in glacier-level ac.
spring is a time of
death that still lingers
stretching, yawning
not quite knowing
what to do with itself
like a Mahler symphony
still half-way through.
spring is a time of
rivers thawed
mountain passes breached
and death beating drums
the painful erections of goats.
is a time of death crashing midnight highways
and haunting the noontime drowned
is a time for death
but not memories, please, hush,

don’t, don’t ,don’t…

spring is a time to burn inside the wicker work
smoke rising
like a giant conspiracy of ravens flying up.
J.C. resides in Florida. He engages in a variety of philistine occupations. He has authored the recently published poetry collection ” the sun sets like faces fade right before you pass out.”

“The Unloved Universe, There and Not” by Lois Marie Harrod

The deaf make so much noise,
the blind keep appearing,
those who can’t smell
reek while the tasteless
devour the rotten peach.
Those who can’t touch
skim their fingers
along the razor,
or rubbing up against us
in the street, refuse
rebuke. We hurt others,
the non-sensed sensing.
And yet what we can’t touch
sometimes touches us.                            
What we can’t under-
stand often crushes.
Lois Marie Harrod’s 16th and most recent collection Nightmares of the Minor Poet appeared in June 2016 from Five Oaks. And She Took the Heart  (Casa de Cinco Hermanas) appeared in January 2016, Fragments from the Biography of Nemesis (Cherry Grove Press) and the chapbook How Marlene Mae Longs for Truth (Dancing Girl Press) appeared in 2013. The Only Is won the 2012 Tennessee Chapbook Contest (Poems & Plays), and Brief Term, a collection of poems about teachers and teaching was published by Black Buzzard Press, 2011. Cosmogony won the 2010 Hazel Lipa Chapbook (Iowa State). Dodge poet and 3-time recipient of a New Jersey Council on the Arts fellowship, she is widely published in literary journals and online ezines from American Poetry Review to Zone 3 Links to her online work at www.loismarieharrod.org

“Where Water Runs” by Beth Politsch

In the place
where water runs,
magic shivers and hums
and shakes the trees
with its incantations.

The stream is a cauldron
of leaves, moss and bark.
It blooms with dark clouds
of mud when rust-
colored stones are lifted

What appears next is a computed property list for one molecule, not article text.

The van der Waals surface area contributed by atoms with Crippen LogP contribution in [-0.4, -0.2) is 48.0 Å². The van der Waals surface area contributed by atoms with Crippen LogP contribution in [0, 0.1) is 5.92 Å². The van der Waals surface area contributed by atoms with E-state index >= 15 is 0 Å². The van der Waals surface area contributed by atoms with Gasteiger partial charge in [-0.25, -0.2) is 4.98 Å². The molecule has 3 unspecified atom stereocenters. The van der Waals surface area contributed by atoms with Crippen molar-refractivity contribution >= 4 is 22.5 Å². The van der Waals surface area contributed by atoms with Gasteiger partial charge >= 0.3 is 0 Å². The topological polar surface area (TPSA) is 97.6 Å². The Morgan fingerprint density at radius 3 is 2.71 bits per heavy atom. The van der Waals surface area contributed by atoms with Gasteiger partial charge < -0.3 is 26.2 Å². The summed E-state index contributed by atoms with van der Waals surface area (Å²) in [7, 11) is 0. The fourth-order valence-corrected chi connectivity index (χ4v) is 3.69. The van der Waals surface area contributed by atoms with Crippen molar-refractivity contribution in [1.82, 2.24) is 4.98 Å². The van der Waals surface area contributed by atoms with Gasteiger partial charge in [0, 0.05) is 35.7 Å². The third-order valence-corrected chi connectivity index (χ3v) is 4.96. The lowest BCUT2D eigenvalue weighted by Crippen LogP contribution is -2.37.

away from the creek bed
by the toe of your boot.

But it is your bare feet
the water longs to touch.
It asks
for your fingers
to try to interfere
with its persistent flow.

If you stay long enough,
this place becomes a voice
in your head.
It whispers
words you’ve heard
in dreams. It tells birds
to swoop down
the brooky path beside you,
because you are
and always have been
the same.

And maybe
if you’re very lucky,
a toad will pause and look
you in the eye from a bumpy rock.
Maybe a crane will sweep down
into your shade
and almost anoint you
with her wings.

It will wait until you’re ready,
this oracle,
chanting spells softly,
listening for your breath,
offering vines and roots
for a staircase,
as you climb down
from the usual path.

Beth Politsch is a storyteller, poet and copywriter based in Lawrence, Kansas. She currently creates content for Hyland Software and writes children’s books and poetry in her free time. 


“Stillness” by Martin Willits

How do we still the stillness,
making it less than a soft whisper of sleep?
One more day no one can take problems anymore,
and look at how badly it turned out
as the sun sighed, going out
behind the black-purple night sky background.

How can we make it any more quiet
than when the sun is a red flood
disappearing under the weight of the setting
and the pushing down of night?

The large orange harvest moon
sits on the horizon
like it was a hard wooden park bench.
It is so close we can see the pockmarks
from eons of smashing asteroids,
and we do not know what to say —

how do we get more silence, less
talking, less accidental noises
than that? Less than an oar
not moving in water, not dripping
when lifted, not tipping into the row boat
as it is tied onto a pier, and not
the soundlessness of the wooden dock —
how do we get less noise than that?

Even the moth flaming after touching fire
makes a subtle noise. Or the cat, padding
on a thick rug, clawing and sharpening its nails,
arching before circling into sleep,
makes a curious noise, one that troubles
the quiet. No matter how softly we proceed,
noise follows us, makes sure we know it’s there.

Martin Willitts Jr has 20 chapbooks including the winner of the Turtle Island Quarterly Editor’s Choice Award, “The Wire Fence Holding Back the World” (Flowstone Press, 2017) plus 11 full-length collections including forthcoming full-lengths includes “The Uncertain Lover” (Dos Madres Press, 2018), and “Home Coming Celebration” (FutureCycle Press, 2018).